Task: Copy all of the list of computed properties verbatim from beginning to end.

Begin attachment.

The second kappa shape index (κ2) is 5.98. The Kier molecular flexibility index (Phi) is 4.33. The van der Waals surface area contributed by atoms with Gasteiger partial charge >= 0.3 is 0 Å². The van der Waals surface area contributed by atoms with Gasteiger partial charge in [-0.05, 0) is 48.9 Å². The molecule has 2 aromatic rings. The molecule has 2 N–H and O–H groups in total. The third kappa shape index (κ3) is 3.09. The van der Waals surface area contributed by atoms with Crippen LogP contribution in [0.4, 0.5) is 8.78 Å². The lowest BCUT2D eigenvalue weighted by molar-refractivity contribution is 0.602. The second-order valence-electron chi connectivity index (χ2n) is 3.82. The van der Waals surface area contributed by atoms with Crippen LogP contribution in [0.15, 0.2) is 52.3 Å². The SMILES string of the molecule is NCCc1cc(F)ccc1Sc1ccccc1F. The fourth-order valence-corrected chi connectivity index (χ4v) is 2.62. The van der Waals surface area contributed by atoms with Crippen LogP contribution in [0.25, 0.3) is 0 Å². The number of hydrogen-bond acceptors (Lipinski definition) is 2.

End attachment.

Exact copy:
The second kappa shape index (κ2) is 5.98. The Kier molecular flexibility index (Phi) is 4.33. The van der Waals surface area contributed by atoms with Gasteiger partial charge >= 0.3 is 0 Å². The van der Waals surface area contributed by atoms with Gasteiger partial charge in [-0.05, 0) is 48.9 Å². The molecule has 2 aromatic rings. The molecule has 2 N–H and O–H groups in total. The third kappa shape index (κ3) is 3.09. The van der Waals surface area contributed by atoms with Crippen LogP contribution in [0.4, 0.5) is 8.78 Å². The lowest BCUT2D eigenvalue weighted by molar-refractivity contribution is 0.602. The second-order valence-electron chi connectivity index (χ2n) is 3.82. The van der Waals surface area contributed by atoms with Crippen LogP contribution in [0.15, 0.2) is 52.3 Å². The SMILES string of the molecule is NCCc1cc(F)ccc1Sc1ccccc1F. The fourth-order valence-corrected chi connectivity index (χ4v) is 2.62. The van der Waals surface area contributed by atoms with Crippen LogP contribution in [0.25, 0.3) is 0 Å². The number of hydrogen-bond acceptors (Lipinski definition) is 2.